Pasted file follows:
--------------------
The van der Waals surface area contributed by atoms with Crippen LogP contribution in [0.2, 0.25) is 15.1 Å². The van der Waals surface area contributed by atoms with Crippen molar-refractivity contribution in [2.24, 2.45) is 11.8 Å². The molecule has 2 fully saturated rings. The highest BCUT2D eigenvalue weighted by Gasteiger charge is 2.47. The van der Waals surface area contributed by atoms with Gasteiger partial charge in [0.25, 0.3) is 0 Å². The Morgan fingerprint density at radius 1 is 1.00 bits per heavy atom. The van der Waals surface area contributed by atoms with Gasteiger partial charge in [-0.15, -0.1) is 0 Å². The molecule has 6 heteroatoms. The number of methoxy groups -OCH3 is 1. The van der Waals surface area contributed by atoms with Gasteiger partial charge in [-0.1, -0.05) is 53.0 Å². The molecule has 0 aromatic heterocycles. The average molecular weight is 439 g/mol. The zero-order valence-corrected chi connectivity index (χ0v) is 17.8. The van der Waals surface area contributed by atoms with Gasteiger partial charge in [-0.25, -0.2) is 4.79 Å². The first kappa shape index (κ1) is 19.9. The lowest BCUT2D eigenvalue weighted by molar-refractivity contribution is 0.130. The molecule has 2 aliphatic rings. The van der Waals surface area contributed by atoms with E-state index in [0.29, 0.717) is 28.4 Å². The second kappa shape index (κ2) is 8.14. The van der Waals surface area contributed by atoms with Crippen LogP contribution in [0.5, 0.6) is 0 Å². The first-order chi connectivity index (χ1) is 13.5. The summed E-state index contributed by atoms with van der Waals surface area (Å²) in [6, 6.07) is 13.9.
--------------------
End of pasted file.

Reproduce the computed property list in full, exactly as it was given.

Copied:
The van der Waals surface area contributed by atoms with Crippen LogP contribution in [0.2, 0.25) is 15.1 Å². The van der Waals surface area contributed by atoms with Crippen molar-refractivity contribution in [2.24, 2.45) is 11.8 Å². The molecule has 2 fully saturated rings. The highest BCUT2D eigenvalue weighted by Gasteiger charge is 2.47. The van der Waals surface area contributed by atoms with Gasteiger partial charge in [0.25, 0.3) is 0 Å². The Morgan fingerprint density at radius 1 is 1.00 bits per heavy atom. The van der Waals surface area contributed by atoms with Gasteiger partial charge in [-0.15, -0.1) is 0 Å². The molecule has 6 heteroatoms. The number of methoxy groups -OCH3 is 1. The van der Waals surface area contributed by atoms with Gasteiger partial charge in [-0.1, -0.05) is 53.0 Å². The molecule has 0 aromatic heterocycles. The average molecular weight is 439 g/mol. The zero-order valence-corrected chi connectivity index (χ0v) is 17.8. The van der Waals surface area contributed by atoms with Gasteiger partial charge in [-0.25, -0.2) is 4.79 Å². The first kappa shape index (κ1) is 19.9. The lowest BCUT2D eigenvalue weighted by molar-refractivity contribution is 0.130. The molecule has 2 aliphatic rings. The van der Waals surface area contributed by atoms with E-state index in [0.29, 0.717) is 28.4 Å². The second kappa shape index (κ2) is 8.14. The van der Waals surface area contributed by atoms with Crippen LogP contribution in [0.5, 0.6) is 0 Å². The first-order chi connectivity index (χ1) is 13.5. The summed E-state index contributed by atoms with van der Waals surface area (Å²) in [6, 6.07) is 13.9.